If by “most experts” opposed to the Hiroshima bombing Alperovitz meant leftist idealogues, surely he is correct. Not among them is Father Wilson Miscamble , Professor of History at Notre Dame, who defended the U.S. atomic attacks on Hiroshima and Nagasaki in his 2011 book The Most Controversial Decision. “I believe Truman pursued the least-harmful course of action available to him to end a ghastly war, a course that resulted in the least loss of life,” Miscamble argues, relying on both exhaustive historical scholarship and his own theological expertise. He is Australian by birth and perhaps conscious of what would have happened to his land had, absent American power, Japan occupied it with the same murderous brutality it inflicted on the rest of its Asian empire. He notes that critics admit not dropping the bombs might have facilitated even “greater suffering” without offering a tangible alternative. “I have always thought that moral reflection wrestles with the awful and painful realities,” he notes. “If someone can present to me a viable and more ‘moral way’ to have defeated the Japanese and ended World War II, I will change my position.”
Among the countless other horrors of the war Japan unleashed, Father Miscamble cites the Battle of Manila in 1945, where 100,000 Filipino civilians died. Even though U.S. victory there was certain, Japanese militarist honor forbade surrender. The almost psychotic Japanese resistance on Okinawa and Saipan, where even thousands of Japanese civilians committed suicide rather than accept U.S. occupation, was a tiny foreshadowing of what a U.S. invasion of Japan might have resembled.
As to the likelihood of Japan’s surrendering absent atomic weaponry, even after Hiroshima and Nagasaki, Japan’s ruling military council was evenly divided over seeking terms. Only the unprecedented intervention of the Emperor allowed surrender, and he fully expected a military coup against him, which nearly happened. The Japanese militarists fully envisioned national suicide. By comparison, the Germans, even under Nazism, were considered rational. Individual Germans and whole German armies surrendered when defeated. Even so, Hitler also preferred national suicide along with his personal suicide. And Germany did not surrender as a nation until the Soviets overran Berlin, themselves expending over 80,000 lives. It’s absurd to think Japan, which still had several million under arms, would have surrendered any more readily than Germany without U.S. nuclear weapons. Meanwhile, every single day the war was prolonged, as Miscamble notes, meant tens of thousands of Asians and others would die under Japanese occupation. World War II, history’s most murderous war, had already consumed over 50 million, nearly half of them thanks to Japan.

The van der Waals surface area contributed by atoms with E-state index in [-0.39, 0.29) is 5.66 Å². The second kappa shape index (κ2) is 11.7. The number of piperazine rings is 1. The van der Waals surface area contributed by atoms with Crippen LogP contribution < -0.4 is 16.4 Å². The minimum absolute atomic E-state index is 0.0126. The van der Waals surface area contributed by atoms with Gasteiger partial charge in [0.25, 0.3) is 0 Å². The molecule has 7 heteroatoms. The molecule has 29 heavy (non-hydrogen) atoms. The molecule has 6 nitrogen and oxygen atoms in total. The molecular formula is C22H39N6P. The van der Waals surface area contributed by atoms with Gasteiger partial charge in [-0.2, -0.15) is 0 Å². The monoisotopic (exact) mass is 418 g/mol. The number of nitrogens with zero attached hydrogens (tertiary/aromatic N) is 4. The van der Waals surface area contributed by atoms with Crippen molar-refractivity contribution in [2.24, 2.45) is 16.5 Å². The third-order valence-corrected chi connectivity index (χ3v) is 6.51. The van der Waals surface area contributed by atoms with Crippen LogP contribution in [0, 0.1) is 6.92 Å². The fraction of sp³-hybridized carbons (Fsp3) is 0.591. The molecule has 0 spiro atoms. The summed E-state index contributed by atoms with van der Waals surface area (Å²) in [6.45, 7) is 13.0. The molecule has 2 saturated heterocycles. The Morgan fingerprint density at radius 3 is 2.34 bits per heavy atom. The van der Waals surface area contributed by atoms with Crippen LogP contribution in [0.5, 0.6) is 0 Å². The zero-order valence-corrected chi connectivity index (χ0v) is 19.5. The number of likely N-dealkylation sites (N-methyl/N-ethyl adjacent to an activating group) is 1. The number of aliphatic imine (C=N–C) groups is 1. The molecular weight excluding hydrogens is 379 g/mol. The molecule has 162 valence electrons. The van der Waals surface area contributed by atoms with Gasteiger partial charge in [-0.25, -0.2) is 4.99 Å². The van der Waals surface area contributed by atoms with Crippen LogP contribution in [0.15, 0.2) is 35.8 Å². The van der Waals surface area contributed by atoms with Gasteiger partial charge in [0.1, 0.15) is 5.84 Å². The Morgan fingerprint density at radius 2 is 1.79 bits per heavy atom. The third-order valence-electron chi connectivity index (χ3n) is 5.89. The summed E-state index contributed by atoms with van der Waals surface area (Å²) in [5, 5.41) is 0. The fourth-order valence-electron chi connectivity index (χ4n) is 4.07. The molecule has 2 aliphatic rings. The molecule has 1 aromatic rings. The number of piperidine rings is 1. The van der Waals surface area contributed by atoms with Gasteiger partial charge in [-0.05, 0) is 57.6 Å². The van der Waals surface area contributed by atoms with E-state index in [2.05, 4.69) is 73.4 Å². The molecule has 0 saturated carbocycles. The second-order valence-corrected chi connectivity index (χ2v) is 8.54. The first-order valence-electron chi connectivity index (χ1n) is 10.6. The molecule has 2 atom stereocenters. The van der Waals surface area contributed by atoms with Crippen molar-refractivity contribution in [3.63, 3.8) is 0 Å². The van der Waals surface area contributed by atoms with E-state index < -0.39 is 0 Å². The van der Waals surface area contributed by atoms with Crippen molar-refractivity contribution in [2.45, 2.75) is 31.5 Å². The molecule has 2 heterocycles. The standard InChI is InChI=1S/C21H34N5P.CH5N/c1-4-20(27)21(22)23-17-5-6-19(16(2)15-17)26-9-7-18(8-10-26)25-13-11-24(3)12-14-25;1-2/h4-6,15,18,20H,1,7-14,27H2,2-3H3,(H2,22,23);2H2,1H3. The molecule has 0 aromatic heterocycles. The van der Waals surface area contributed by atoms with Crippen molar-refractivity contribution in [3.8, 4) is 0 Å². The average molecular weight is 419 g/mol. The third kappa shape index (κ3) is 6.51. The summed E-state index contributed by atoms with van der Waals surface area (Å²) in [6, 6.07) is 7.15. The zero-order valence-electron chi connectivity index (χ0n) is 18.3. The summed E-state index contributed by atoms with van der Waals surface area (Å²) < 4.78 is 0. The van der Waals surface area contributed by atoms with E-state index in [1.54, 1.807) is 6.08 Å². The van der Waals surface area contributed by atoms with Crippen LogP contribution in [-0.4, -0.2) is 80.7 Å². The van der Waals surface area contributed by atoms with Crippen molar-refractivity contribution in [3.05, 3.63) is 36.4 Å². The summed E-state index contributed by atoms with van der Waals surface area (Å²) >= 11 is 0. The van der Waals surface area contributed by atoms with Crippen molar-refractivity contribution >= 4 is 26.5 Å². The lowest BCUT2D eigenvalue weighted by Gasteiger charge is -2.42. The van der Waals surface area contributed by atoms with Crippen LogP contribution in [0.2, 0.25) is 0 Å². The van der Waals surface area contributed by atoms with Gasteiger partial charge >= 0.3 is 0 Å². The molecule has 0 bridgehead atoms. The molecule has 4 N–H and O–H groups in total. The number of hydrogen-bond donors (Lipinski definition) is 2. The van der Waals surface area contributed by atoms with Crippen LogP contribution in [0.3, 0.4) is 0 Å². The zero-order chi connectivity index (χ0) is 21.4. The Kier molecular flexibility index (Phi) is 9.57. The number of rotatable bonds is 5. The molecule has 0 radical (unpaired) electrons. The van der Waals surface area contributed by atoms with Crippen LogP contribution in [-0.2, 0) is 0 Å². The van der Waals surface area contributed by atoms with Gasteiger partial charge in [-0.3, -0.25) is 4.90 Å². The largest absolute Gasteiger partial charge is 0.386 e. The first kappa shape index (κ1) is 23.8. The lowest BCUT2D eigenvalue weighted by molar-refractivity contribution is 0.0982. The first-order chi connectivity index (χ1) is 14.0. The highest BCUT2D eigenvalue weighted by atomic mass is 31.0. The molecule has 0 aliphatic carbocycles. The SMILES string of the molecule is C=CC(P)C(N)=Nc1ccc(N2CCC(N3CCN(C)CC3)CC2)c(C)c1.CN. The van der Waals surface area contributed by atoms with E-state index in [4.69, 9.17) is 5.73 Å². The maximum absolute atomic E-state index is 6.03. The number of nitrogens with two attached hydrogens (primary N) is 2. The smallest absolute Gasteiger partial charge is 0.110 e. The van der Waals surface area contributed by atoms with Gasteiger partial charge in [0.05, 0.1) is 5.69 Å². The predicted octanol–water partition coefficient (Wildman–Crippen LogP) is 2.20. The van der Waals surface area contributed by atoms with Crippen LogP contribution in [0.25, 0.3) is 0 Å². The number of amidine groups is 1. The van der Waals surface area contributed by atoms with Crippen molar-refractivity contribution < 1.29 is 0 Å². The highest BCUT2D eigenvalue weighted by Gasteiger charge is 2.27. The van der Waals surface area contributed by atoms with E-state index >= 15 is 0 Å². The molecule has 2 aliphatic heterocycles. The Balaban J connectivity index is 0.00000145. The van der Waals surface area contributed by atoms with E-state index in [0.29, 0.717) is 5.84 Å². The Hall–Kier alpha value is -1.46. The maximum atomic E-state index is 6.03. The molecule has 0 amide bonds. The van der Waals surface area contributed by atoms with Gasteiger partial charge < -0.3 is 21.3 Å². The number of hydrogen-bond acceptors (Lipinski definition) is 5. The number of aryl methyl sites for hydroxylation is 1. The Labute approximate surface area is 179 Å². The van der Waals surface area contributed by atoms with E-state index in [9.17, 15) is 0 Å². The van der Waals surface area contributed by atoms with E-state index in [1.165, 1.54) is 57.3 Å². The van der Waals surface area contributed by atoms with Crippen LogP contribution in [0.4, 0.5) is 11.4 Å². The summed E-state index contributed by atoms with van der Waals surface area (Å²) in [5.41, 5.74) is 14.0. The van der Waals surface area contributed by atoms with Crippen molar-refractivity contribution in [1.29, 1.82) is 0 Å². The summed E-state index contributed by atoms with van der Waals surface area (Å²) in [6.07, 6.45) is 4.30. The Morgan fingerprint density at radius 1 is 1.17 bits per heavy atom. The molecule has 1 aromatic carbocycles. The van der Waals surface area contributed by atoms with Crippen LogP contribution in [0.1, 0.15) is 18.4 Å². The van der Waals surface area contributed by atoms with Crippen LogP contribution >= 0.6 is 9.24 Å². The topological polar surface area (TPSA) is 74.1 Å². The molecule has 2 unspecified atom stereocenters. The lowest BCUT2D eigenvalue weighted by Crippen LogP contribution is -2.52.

Miscamble faults the war’s horrible end on the “twisted neo-samurai who led the Japanese military,” themselves guided by “stupidity and perfidy,” and who “geared up with true banzai spirit to engage the whole population in a kind of kamikaze campaign.” Nothing less than two terrible bombs could extinguish the unquenchable blood thirst of Japanese militarism.
It’s always very hard for the Religious Left to fault any force other than American power for the world’s horrors. But in the case of the U.S. atomic attacks of 1945, as Father Miscamble carefully concluded, the terrors they ended vastly exceeded the terrors they inflicted.